APNU leader David Granger was not the best choice for the presidential candidate for the APNU+AFC alliance, according to political analyst Dr Henry Jeffrey.
In his column in yesterday’s Stabroek News, Jeffrey said that while the alliance was a necessary condition if the PPP is to be defeated, to mitigate the negative consequences, he believes that significant compensation should have been made on the other side of the equation. According to Jeffrey, one of the most obvious concerns as it relates to the AFC and APNU forming a coalition, was that many of the Indians who, disillusioned by the PPP in 2011 and perhaps not expecting them to lose even if they did not vote for it, would now vote for the PPP, or at best from the opposition standpoint, abstain from voting.
On February 14, following weeks of negotiations, APNU and the AFC signed an agreement – the Cummingsburg Accord – which has seen the two parties uniting under a single banner for the May 11 general elections. The coalition named Granger as its presidential candidate and AFC executive Moses Nagamootoo as the prime ministerial candidate.
While there have been criticisms of the two parties coming together many believe that this is the best shot they have at defeating the PPP/C. The PPP/C slate is headed by President Donald Ramotar with Elisabeth Harper as his running mate.
Jeffrey said that he does not believe that the choice of Granger as the presidential candidate was the best one. “Indeed, in my view, choosing an African/former PNC/ former army individual exacerbated the situation.
We like to accuse the PPP of burying their heads in the sand, but quite apart from Mr. Granger being an African, his former roles allow the PPP to develop and sell a forceful propaganda narrative to the two most strategic racial groups: the Indians and Amerindians,” he wrote.
The parties to the alliance were aware of some of these difficulties, but in dealing with them they unnecessarily opened even more doors for the PPP propagandists, Jeffrey charged. “For example, the very people who have perennially pilloried the PPP/C for making an amoral constitutional arrangement that the presidency will always go to the PPP are now proposing unconstitutional – and in my view useless – approaches to assuage ethnic concerns,” he said.
He explained that over the years, the opposition have been saying that all the political/managerial power in Guyana rests in the presidency and that the position of prime minister is a joke. “Now, in an effort to placate Indian ethnic concerns that will likely arise because of their own permutations, they seek to make that position important by telling us, inter alia, that the PM will chair the cabinet,” he said.
According to Jeffrey, Nagamootoo knows that constitutional responsibility for chairing the cabinet rests with the president but that under Cheddi Jagan, cabinet was actually chaired by ministers. “There is no political value to it. In the early days, Jagan even adopted the radical principle of cabinet voting rather than working by consensus,” he said.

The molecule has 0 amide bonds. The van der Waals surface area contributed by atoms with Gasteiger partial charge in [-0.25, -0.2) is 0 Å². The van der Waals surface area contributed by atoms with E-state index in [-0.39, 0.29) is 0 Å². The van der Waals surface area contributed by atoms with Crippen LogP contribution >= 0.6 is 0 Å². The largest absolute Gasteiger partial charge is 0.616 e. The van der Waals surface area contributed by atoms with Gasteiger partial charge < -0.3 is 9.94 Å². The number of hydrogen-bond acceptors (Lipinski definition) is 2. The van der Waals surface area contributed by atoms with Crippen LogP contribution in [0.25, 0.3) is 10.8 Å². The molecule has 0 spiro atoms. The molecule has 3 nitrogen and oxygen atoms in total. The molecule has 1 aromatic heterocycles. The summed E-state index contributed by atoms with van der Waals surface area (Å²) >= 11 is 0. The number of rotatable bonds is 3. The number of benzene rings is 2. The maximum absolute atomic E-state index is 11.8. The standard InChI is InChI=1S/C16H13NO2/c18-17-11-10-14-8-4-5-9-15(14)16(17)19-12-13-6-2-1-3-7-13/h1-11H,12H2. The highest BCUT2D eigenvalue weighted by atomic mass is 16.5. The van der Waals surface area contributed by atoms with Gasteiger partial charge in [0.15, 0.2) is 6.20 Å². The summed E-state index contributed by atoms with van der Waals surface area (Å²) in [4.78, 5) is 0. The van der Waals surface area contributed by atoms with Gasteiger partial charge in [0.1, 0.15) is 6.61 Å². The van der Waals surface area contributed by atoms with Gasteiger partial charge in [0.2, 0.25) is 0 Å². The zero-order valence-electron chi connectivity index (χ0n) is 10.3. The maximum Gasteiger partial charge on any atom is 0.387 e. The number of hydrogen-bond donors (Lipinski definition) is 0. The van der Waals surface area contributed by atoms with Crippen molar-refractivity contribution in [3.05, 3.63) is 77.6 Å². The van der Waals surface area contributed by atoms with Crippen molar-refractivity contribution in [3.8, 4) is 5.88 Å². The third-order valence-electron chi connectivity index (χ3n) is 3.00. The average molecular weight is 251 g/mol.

“Furthermore, Jagan moved everyone to the rank of minister and paid them as senior ministers with the political cry both before and after he came to office that these offices encouraged too much self-importance and pomp.
The coalition returned to them merely to give status and encourage pomp. I hope that the benchmark that the alliance has adopted is not the present PPP but that of Cheddi Jagan,” he said.
He stated that the PPP’s approach at Babu John was predictable. “While we are on Babu John, Cheddi Jagan and an election in which much is rightly being made of financial impropriety, it might be useful for the opposition to reflect upon the contention that stealing is not the worst crime in politics and that political naivety is much worse,” he said.
According to Jeffrey, it appears to him that the political parties that were involved in the APNU/AFC coalition formation proceeded as if the PPP is so broken and discarded that its responses would not matter or would be worth very little. “In a sense they are right: our political battles are usually ethnic struggles and more than is usual in normal political situations, most people have already made up their minds for which party they will cast their ballots,” he said.
Nonetheless, Jeffrey said that the coming attempt to remove the PPP/C will be closely fought and as such, small margins matter.
In the propaganda battle, every step in the process of building and presenting the coalition should therefore be proceeded with only after properly assessing the possible responses of the PPP, he said.
“For better or for worse, the alliance is now the only feasible alternative for our preventing the dangers of an ethnically based government being in office for more than quarter of a century,” he added.